Course No: PSYC.3600-061; SIS Class Nbr: 2099; SIS Term: 2640
Course Status: Open
Begins with an overview of recent theoretical perspectives on adult development and aging. In chronological sequence, it presents the stages of adulthood and concludes with death and dying. Topics covered include personal, family, and vocational development through adulthood, gender pattern differences, and the impact of changing demographics, including the lengthening of the life span.
Prerequisites, Notes & Instructor
- Prerequisites: PSYC 1010 General Psychology and PSYC 2600 Child & Adolescent Development.
- Special Notes: SS; Formerly Human Development II
- Section Notes: P: PSYC.1010, and PSYC.2600 or;
- Credits: 3;
- Instructor: Meredith Stanford-Pollock
When Offered & Tuition
- Online Course
- Summer 2017: May 15 to Jul 22
- Chat Hours: Mon 7-8pm*
- Course Level: Undergraduate
- Tuition: $1125
- Note: There is a $30 per semester, nonrefundable registration fee for credit courses.
*Chat Hours provide an opportunity for the instructor and students to communicate
in "real time". It is an informative and interactive session where course related questions, answers,
and discussions take place. While student attendance during chat hours is not required, it is highly recommended.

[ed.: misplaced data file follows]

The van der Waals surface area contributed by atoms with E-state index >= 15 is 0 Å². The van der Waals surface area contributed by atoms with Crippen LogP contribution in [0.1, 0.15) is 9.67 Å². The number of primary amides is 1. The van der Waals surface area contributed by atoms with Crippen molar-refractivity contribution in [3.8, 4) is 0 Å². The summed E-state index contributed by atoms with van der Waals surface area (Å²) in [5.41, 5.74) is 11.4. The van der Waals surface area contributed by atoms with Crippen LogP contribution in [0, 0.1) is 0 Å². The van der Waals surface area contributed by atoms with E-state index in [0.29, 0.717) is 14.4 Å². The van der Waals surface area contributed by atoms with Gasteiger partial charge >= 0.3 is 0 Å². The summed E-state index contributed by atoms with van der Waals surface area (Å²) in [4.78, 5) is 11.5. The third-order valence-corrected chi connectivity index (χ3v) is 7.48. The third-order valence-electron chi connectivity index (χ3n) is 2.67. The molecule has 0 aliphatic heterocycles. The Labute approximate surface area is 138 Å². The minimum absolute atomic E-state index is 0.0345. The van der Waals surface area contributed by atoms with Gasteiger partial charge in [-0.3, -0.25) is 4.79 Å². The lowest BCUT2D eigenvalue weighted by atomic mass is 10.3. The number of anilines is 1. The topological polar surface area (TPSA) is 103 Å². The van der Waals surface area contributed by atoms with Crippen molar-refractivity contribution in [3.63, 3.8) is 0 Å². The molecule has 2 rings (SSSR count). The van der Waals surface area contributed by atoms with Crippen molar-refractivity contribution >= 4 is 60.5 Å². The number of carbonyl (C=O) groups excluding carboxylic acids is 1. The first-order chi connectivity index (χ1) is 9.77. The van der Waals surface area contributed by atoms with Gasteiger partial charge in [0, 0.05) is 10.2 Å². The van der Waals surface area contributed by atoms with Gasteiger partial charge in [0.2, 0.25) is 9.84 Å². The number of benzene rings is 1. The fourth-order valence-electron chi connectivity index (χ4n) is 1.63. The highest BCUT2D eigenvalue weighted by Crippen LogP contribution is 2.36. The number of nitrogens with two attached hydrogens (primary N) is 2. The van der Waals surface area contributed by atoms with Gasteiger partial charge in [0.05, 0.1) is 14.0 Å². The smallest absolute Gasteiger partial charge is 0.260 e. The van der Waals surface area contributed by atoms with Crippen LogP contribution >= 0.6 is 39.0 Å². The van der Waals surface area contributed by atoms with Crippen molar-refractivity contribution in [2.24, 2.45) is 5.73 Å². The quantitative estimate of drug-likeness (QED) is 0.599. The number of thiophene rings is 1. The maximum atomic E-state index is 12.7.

Weekly chat sessions are archived for students who are not able to participate in the live chat sessions at the
Related Programs: B.S. in Criminal Justice: Paralegal Option, B.A. in Psychology, B.S. in Information Technology, A.S. in Information Technology
Every effort has been made to ensure the accuracy of the information presented in this catalog. However, the Division of Online & Continuing Education reserves the right to implement new rules and regulations and to make changes of any nature to its program, calendar, procedures, standards, degree requirements, academic schedules (including, without limitations, changes in course content and class schedules), locations, tuition and fees. Whenever possible, appropriate notice of such changes will be given before they become effective.